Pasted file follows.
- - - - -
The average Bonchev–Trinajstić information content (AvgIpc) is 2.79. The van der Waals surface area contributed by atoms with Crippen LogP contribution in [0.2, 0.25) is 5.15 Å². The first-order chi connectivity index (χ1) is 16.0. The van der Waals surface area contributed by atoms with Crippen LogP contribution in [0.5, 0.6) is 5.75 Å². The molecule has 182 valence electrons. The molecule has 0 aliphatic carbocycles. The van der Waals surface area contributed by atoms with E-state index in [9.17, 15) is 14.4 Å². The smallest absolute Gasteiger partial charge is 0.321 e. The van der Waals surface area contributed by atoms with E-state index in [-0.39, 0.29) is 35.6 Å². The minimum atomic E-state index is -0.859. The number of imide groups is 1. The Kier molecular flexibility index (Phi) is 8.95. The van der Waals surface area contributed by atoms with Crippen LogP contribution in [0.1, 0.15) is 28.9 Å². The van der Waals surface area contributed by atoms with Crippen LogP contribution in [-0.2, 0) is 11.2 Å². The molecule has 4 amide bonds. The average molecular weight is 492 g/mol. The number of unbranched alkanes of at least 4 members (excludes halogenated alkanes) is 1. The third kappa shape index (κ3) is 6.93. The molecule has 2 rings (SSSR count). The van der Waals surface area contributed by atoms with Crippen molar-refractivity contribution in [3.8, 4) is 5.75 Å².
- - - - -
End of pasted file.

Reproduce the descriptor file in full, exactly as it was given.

The average Bonchev–Trinajstić information content (AvgIpc) is 2.79. The van der Waals surface area contributed by atoms with Crippen LogP contribution in [0.2, 0.25) is 5.15 Å². The first-order chi connectivity index (χ1) is 16.0. The van der Waals surface area contributed by atoms with Crippen LogP contribution in [0.5, 0.6) is 5.75 Å². The molecule has 182 valence electrons. The molecule has 0 aliphatic carbocycles. The van der Waals surface area contributed by atoms with E-state index in [9.17, 15) is 14.4 Å². The smallest absolute Gasteiger partial charge is 0.321 e. The van der Waals surface area contributed by atoms with E-state index in [-0.39, 0.29) is 35.6 Å². The minimum atomic E-state index is -0.859. The number of imide groups is 1. The Kier molecular flexibility index (Phi) is 8.95. The van der Waals surface area contributed by atoms with Crippen LogP contribution in [0.1, 0.15) is 28.9 Å². The van der Waals surface area contributed by atoms with Crippen LogP contribution in [-0.2, 0) is 11.2 Å². The molecule has 4 amide bonds. The average molecular weight is 492 g/mol. The number of unbranched alkanes of at least 4 members (excludes halogenated alkanes) is 1. The third kappa shape index (κ3) is 6.93. The molecule has 2 rings (SSSR count). The van der Waals surface area contributed by atoms with Crippen molar-refractivity contribution in [3.8, 4) is 5.75 Å².